The Philippines’ anti-terror bill is poised to cause more terror

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Recently passed by Congress, the bill is set to be signed into law by President Rodrigo Duterte. If this happens, the bill will not only suppress the fundamental rights and freedoms of Filipinos, it will also terrorise the same conflict-affected communities it seeks to protect, as it undoes decades of peacebuilding work.
Despite protests against the bill and mounting calls to provide more time for deliberations, Congress has quietly fast-tracked its passage while the rest of the country braced for the impact of COVID-19. The bill will allow for a lengthened period of warrantless detention and expanded surveillance of those law enforcement deems suspicious. It will also remove stiff penalties for wrongful detention.
Most importantly, the bill carries a vague definition of “terrorism” that offers little distinction between organisations that commit acts of terror and revolutionary armed movements, which is important for those doing mediation among warring parties. The bill will provide law enforcers with broad powers to determine what constitutes a “terrorist”, shifting the burden of proof to suspected individuals and organisations. This is not only a threat to dissent and democracy, but also to peace.
For more than half a century, the Philippine government has been trying to quell secessionist and communist armed movements in the country.
Bangsamoro, an autonomous region in the south of the Philippines, is currently in transition after decades of fighting between the government and the Moro Islamic Liberation Front. While much remains to be done, significant strides have been taken, with a transitional regional government installed last year and the decommissioning of combatants and arms under way. These gains have been made possible primarily by the peace talks and reconciliation processes.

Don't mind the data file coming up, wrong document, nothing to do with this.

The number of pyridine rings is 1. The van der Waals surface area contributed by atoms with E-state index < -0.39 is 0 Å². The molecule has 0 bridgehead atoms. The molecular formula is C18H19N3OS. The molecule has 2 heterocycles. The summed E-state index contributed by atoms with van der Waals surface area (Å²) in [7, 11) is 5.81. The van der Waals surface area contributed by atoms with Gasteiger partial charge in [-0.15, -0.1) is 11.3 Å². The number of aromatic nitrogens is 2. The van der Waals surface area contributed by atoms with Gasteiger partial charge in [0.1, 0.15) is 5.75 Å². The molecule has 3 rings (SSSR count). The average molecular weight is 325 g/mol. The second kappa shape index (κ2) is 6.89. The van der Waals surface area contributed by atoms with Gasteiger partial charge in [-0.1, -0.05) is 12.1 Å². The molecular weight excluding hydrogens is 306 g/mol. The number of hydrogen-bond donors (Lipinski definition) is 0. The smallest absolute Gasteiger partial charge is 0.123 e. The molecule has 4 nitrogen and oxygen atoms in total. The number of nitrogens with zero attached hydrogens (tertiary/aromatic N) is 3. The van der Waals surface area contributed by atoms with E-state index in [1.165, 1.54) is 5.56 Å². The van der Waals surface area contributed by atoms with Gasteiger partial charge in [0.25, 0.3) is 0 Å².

The ill-advised and shortsighted fear of the ISIL (ISIS) armed group taking root in Mindanao, and the increased framing of the communist armed movements as “terrorist”, distract the government from seeing the gains of dialogue and peacebuilding.
The threat of terrorism is real, but it is not the main threat to peace.
In fact, militaristic approaches to counterterrorism have caused the most suffering and displacements, prompted breakdowns in ongoing peace processes, and given birth to more aggressive splinter groups like the Abu Sayyaf, Bangsamoro Islamic Freedom Fighters, and Maute Group.
Insensitivity to the local context and the peace process in prioritising fighting terrorists in Mamasapano in 2015 and Marawi in 2017 delayed the passage of the Bangsamoro Basic Law and undermined reconciliation across communities in the country. These should not be forgotten, and should not be repeated.
Due to a long history of discrimination, the Moro and Muslim minorities in the Philippines are often most affected not only by terrorist attacks but by harassment and warrantless arrests packaged as “counterterrorism”.